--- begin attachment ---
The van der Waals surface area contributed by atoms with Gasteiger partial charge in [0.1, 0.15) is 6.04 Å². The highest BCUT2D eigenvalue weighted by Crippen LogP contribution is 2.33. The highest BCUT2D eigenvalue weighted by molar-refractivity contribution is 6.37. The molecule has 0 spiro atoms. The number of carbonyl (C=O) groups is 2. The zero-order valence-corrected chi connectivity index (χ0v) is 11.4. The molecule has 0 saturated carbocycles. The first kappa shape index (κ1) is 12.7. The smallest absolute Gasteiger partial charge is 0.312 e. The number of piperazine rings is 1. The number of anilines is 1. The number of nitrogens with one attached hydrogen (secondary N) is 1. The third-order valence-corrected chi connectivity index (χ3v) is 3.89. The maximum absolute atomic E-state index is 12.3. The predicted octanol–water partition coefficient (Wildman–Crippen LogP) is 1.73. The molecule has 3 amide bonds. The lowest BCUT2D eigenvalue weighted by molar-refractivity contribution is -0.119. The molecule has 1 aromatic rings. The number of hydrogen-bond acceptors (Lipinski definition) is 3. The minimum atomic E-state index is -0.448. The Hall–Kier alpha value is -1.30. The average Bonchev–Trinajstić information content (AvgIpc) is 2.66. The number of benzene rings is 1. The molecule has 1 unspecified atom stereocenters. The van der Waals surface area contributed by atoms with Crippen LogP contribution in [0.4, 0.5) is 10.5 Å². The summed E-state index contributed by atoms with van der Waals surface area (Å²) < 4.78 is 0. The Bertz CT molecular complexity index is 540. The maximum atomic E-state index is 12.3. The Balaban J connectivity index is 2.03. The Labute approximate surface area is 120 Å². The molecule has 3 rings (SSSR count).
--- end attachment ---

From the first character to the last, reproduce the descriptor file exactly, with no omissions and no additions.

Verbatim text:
The van der Waals surface area contributed by atoms with Gasteiger partial charge in [0.1, 0.15) is 6.04 Å². The highest BCUT2D eigenvalue weighted by Crippen LogP contribution is 2.33. The highest BCUT2D eigenvalue weighted by molar-refractivity contribution is 6.37. The molecule has 0 spiro atoms. The number of carbonyl (C=O) groups is 2. The zero-order valence-corrected chi connectivity index (χ0v) is 11.4. The molecule has 0 saturated carbocycles. The first kappa shape index (κ1) is 12.7. The smallest absolute Gasteiger partial charge is 0.312 e. The number of piperazine rings is 1. The number of anilines is 1. The number of nitrogens with one attached hydrogen (secondary N) is 1. The third-order valence-corrected chi connectivity index (χ3v) is 3.89. The maximum absolute atomic E-state index is 12.3. The predicted octanol–water partition coefficient (Wildman–Crippen LogP) is 1.73. The molecule has 3 amide bonds. The lowest BCUT2D eigenvalue weighted by molar-refractivity contribution is -0.119. The molecule has 1 aromatic rings. The number of hydrogen-bond acceptors (Lipinski definition) is 3. The minimum atomic E-state index is -0.448. The Hall–Kier alpha value is -1.30. The average Bonchev–Trinajstić information content (AvgIpc) is 2.66. The number of benzene rings is 1. The molecule has 1 unspecified atom stereocenters. The van der Waals surface area contributed by atoms with Crippen LogP contribution in [0.4, 0.5) is 10.5 Å². The summed E-state index contributed by atoms with van der Waals surface area (Å²) < 4.78 is 0. The Bertz CT molecular complexity index is 540. The maximum atomic E-state index is 12.3. The Balaban J connectivity index is 2.03. The Labute approximate surface area is 120 Å². The molecule has 3 rings (SSSR count).